One of the best things about old-school gardening advice is how it connects us, in a very direct way, with our shared heritage. However, by the same token, many practices can keep us tethered to cultural ideas that are long past their practical or even aesthetic relevance. Just like the fact that we now know the incredibly laborious Victorian practice of double-digging each autumn ironically degrades soil, reduces fertility and even releases atmospheric carbon. I think it’s high time we add ditching the slavish devotion to leaf-raking to the list of outdated practices.
The basic idea behind this traditional task is really just one of neatness, harking back to an era where regimented precision of perfect lawn stripes and rows of bedding plants like a horticultural military parade were considered a universal goal for all “good” gardeners.
Fallen leaves not only ruined the illusion of a plot under the complete control of the human hand but, it was argued, could smother garden plants under a thick blanket of rotting matter, encouraging pests and stifling growth. So gathering up this biodegradable matter, shoving it in endless plastic sacks and loading it on lorries to landfill was considered an excellent use of time and resources.
However, the scientific reality is that by doing so gardeners essentially turned trees into nutrient pumps, drawing minerals out of the ground to create their canopies each spring, then carting off these nutrients which would otherwise be returned to the soil, slowly but surely degrading its fertility.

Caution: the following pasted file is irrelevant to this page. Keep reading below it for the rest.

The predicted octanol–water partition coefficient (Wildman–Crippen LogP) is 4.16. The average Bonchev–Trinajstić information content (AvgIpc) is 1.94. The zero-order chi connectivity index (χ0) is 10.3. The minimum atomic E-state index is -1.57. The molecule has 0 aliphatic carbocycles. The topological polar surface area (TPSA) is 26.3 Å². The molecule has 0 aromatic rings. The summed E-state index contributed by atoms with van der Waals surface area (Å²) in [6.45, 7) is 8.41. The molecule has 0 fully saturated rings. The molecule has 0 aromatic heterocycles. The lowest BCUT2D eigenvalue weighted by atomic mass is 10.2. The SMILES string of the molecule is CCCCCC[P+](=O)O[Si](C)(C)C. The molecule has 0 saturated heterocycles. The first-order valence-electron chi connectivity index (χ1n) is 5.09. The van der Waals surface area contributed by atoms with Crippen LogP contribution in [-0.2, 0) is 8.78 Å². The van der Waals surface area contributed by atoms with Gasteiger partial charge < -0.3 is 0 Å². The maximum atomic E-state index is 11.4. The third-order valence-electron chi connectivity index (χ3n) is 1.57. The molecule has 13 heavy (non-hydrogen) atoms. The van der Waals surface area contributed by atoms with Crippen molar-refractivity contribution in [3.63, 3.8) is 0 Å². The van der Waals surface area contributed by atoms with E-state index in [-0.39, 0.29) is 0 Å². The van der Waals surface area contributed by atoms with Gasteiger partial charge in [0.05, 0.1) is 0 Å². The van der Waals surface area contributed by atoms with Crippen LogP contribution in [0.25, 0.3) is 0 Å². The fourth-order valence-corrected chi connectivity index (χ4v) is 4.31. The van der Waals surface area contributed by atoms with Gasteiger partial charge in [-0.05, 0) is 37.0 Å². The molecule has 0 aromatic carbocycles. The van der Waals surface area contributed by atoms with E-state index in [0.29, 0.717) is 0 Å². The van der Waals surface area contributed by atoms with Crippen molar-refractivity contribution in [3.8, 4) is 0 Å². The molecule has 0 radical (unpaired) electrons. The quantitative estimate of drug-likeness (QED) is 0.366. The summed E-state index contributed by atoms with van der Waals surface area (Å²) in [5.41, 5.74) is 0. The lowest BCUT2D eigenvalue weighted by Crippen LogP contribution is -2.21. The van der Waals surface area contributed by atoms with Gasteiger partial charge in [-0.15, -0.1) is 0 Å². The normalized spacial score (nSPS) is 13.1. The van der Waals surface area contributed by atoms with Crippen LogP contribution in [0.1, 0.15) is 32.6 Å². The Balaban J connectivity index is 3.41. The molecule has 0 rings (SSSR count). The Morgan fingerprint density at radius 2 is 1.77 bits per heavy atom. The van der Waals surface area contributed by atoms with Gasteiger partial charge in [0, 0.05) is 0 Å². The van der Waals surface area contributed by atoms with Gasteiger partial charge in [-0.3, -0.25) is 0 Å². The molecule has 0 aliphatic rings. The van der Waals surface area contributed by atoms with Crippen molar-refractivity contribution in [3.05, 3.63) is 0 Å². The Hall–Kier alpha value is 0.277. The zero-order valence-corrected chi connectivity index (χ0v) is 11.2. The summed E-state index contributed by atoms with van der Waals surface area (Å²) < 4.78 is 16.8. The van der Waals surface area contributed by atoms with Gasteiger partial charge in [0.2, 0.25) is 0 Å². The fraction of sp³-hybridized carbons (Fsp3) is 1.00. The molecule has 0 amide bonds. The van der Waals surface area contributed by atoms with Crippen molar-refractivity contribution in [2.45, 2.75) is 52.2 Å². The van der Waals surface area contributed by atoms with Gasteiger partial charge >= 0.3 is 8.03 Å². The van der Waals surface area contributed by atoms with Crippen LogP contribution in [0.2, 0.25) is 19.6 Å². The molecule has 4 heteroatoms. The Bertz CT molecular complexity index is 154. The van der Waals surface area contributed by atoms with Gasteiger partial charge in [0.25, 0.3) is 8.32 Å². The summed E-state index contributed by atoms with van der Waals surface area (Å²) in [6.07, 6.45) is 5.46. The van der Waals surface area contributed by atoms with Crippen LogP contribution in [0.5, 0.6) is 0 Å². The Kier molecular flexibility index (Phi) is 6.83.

Of course, leaves don’t just provide a free source of fertiliser, the organic fibres they are made out of also improve soil texture, helping it absorb far more water and air, which are essential for healthy plant growth. Ironically, as most plants you would grow under trees are adapted to woodland environments, not only will the vast majority be unfazed by autumnal leaf cover, but they will actively benefit from the protective layer nutrient-rich fallen leaves provide, sealing in moisture while insulating from harsh winter temperatures.
Even on lawns, scientific studies have shown that as long as about 50% of the surface remains uncovered, fallen leaves not only improve grass growth next year, but can impede the growth of weeds such as dandelions. Simply removing the excess leaves in places where they are too dense on lawns and chucking it on flower, fruit and veg borders will give you free fertiliser and soil conditioner while simultaneously slashing your workload.
So the moral of the story, much like digging, is that a little raking to clear paths or prevent the total covering of lawns can certainly have merit, but simply abandoning the chore of wholesale leaf removal not only is better for your back, but the planet, and frankly your garden, too.
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